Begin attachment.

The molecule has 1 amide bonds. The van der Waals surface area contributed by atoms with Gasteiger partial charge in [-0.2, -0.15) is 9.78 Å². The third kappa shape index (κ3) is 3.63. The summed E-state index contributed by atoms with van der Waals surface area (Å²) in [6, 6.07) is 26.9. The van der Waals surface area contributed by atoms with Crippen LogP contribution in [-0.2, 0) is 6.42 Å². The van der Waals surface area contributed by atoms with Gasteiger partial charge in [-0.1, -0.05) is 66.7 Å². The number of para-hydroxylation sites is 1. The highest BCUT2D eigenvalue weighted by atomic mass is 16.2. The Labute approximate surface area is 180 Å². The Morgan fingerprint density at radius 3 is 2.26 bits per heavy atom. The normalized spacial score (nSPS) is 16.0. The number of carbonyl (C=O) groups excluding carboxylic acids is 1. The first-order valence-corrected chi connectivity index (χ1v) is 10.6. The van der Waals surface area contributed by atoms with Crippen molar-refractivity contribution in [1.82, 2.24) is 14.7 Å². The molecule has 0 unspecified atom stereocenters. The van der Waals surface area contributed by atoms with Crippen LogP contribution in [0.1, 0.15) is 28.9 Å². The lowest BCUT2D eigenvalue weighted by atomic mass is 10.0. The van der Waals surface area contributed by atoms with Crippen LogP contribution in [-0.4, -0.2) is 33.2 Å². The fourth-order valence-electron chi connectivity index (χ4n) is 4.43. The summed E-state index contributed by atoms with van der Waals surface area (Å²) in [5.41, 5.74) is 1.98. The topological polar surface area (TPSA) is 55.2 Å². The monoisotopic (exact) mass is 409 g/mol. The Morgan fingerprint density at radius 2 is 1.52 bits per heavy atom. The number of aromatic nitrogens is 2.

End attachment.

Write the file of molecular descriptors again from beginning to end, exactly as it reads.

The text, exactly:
The molecule has 1 amide bonds. The van der Waals surface area contributed by atoms with Gasteiger partial charge in [-0.2, -0.15) is 9.78 Å². The third kappa shape index (κ3) is 3.63. The summed E-state index contributed by atoms with van der Waals surface area (Å²) in [6, 6.07) is 26.9. The van der Waals surface area contributed by atoms with Crippen LogP contribution in [-0.2, 0) is 6.42 Å². The van der Waals surface area contributed by atoms with Gasteiger partial charge in [-0.1, -0.05) is 66.7 Å². The number of para-hydroxylation sites is 1. The highest BCUT2D eigenvalue weighted by atomic mass is 16.2. The Labute approximate surface area is 180 Å². The Morgan fingerprint density at radius 3 is 2.26 bits per heavy atom. The normalized spacial score (nSPS) is 16.0. The number of carbonyl (C=O) groups excluding carboxylic acids is 1. The first-order valence-corrected chi connectivity index (χ1v) is 10.6. The van der Waals surface area contributed by atoms with Crippen molar-refractivity contribution in [1.82, 2.24) is 14.7 Å². The molecule has 0 unspecified atom stereocenters. The van der Waals surface area contributed by atoms with Crippen LogP contribution in [0.1, 0.15) is 28.9 Å². The lowest BCUT2D eigenvalue weighted by atomic mass is 10.0. The van der Waals surface area contributed by atoms with Crippen LogP contribution in [-0.4, -0.2) is 33.2 Å². The fourth-order valence-electron chi connectivity index (χ4n) is 4.43. The summed E-state index contributed by atoms with van der Waals surface area (Å²) in [5.41, 5.74) is 1.98. The topological polar surface area (TPSA) is 55.2 Å². The monoisotopic (exact) mass is 409 g/mol. The Morgan fingerprint density at radius 2 is 1.52 bits per heavy atom. The number of aromatic nitrogens is 2.